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How Not to Stink From Cigarette Smoke

Updated February 21, 2017

While the rights of smokers might be a controversial and debatable issue, most nonsmokers and smokers can agree about the unpleasant and often repellent odour of cigarette smoke. Even if the smell of cigarette smoke doesn't bother the average smoker, most know it can offend others, making the need to not reek of cigarette smoke necessary for smokers attending job interviews and meeting new people. Fortunately, there are measures you can take to reduce the smell of cigarette smoke on your person, whether you're a smoker or live in a smoker's home.

Ask smokers, including yourself, to smoke in front of an open window or outside if possible. This will prevent the smoke from being contained and clinging to things in the room. If outside, stand so the wind blows the smoke away from you and any nonsmokers with you.

Purchase an air purifier or keep windows open and the air conditioner on during and after every time you smoke indoors or when others smoke. This will prevent the smoke smell from clinging to your environment and to you. Burn scented candles to conceal the odour.

Brush with a whitening toothpaste after every cigarette if you smoke. Follow with mouthwash and a breath mint. Biting into pungent fruit, such as an orange or grapefruit, also works. For nonsmokers and smokers, spraying yourself with perfume can cover the smell of cigarette smoke on your person.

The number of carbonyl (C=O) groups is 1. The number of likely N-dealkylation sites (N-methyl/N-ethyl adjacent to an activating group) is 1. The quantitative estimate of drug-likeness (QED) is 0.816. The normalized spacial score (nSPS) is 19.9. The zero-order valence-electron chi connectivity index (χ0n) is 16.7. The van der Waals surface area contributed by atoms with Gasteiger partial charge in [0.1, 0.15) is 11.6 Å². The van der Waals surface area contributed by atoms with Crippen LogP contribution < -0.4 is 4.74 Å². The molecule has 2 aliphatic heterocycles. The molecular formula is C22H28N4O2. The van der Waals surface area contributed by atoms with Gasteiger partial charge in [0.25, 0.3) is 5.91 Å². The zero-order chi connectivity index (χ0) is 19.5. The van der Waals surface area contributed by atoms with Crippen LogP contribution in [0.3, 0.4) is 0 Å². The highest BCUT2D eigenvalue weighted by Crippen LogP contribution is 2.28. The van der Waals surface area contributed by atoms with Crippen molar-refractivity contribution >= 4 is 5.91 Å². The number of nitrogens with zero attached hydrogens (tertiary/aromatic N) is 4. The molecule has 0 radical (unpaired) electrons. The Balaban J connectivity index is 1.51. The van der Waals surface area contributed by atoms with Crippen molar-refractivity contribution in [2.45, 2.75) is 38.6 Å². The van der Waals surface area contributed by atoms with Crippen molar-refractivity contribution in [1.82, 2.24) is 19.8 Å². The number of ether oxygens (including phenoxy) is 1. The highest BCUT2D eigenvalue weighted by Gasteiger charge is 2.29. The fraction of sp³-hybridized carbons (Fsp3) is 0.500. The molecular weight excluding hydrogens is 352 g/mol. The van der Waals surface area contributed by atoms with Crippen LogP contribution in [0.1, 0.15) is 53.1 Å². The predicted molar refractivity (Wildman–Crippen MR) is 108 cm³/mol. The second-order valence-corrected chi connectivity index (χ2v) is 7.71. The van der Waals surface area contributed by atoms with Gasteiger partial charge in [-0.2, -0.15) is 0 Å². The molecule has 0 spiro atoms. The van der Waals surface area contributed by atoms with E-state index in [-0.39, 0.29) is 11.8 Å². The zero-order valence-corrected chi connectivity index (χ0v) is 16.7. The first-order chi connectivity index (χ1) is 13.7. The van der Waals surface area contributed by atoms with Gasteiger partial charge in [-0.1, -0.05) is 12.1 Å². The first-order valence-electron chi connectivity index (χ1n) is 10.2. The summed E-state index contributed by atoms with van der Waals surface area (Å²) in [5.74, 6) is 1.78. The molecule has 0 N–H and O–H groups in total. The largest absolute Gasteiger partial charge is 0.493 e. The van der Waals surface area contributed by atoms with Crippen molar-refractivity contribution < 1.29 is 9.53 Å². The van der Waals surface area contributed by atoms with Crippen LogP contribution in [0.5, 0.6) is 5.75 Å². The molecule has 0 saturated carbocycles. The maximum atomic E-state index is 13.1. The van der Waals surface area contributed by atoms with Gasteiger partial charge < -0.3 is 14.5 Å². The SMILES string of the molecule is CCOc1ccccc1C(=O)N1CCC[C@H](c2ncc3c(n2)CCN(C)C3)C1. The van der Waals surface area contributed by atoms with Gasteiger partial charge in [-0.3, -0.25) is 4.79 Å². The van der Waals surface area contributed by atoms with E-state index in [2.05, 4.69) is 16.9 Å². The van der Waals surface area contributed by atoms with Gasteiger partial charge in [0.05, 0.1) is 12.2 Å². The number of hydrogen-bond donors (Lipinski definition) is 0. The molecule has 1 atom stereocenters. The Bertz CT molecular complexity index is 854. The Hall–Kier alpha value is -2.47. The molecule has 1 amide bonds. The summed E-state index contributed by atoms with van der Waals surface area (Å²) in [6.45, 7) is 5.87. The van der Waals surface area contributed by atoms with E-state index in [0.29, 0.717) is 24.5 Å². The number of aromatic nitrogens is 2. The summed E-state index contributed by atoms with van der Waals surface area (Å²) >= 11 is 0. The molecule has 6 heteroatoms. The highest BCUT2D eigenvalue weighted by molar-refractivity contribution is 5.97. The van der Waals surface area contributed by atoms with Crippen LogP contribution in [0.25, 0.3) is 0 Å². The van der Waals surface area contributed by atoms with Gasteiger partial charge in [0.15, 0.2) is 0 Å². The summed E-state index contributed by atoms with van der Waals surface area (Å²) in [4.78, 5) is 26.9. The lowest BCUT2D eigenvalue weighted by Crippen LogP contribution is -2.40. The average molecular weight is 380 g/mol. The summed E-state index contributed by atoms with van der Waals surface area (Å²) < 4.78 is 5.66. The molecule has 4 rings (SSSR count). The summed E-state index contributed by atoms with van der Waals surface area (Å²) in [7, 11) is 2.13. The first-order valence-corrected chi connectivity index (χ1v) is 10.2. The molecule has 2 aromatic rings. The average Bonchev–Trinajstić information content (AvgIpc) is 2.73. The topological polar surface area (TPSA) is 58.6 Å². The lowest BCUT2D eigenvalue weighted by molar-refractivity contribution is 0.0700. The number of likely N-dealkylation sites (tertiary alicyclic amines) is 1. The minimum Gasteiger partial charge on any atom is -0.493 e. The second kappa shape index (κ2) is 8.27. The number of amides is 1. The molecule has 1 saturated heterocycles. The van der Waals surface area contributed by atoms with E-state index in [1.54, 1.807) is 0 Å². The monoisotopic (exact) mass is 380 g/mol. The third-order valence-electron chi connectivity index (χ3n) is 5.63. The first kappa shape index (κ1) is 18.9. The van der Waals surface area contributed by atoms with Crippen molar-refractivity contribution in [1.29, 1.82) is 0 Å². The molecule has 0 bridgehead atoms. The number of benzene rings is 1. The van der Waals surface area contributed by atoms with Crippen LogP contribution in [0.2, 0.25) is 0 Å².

Wear a smoking jacket if and when you smoke to prevent the smoke smell from getting onto your clothes. If you have long hair, clip it back. Nonsmokers can do this also to protect their clothes from the odour.

Change ashtrays diligently. A singe ashtray can make a room smell like cigarette smoke and thus you and your clothes as well. Fill ashtrays with baking soda to absorb the smell.

Things You'll Need

  • Air purifier or air conditioner
  • Scented candles
  • Toothbrush
  • Whitening toothpaste
  • Fruit
  • Perfume
  • Smoking jacket
  • Hair clip
  • Baking soda
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About the Author

Lane Cummings is originally from New York City. She attended the High School of Performing Arts in dance before receiving her Bachelor of Arts in literature and her Master of Arts in Russian literature at the University of Chicago. She has lived in St. Petersburg, Russia, where she lectured and studied Russian. She began writing professionally in 2004 for the "St. Petersburg Times."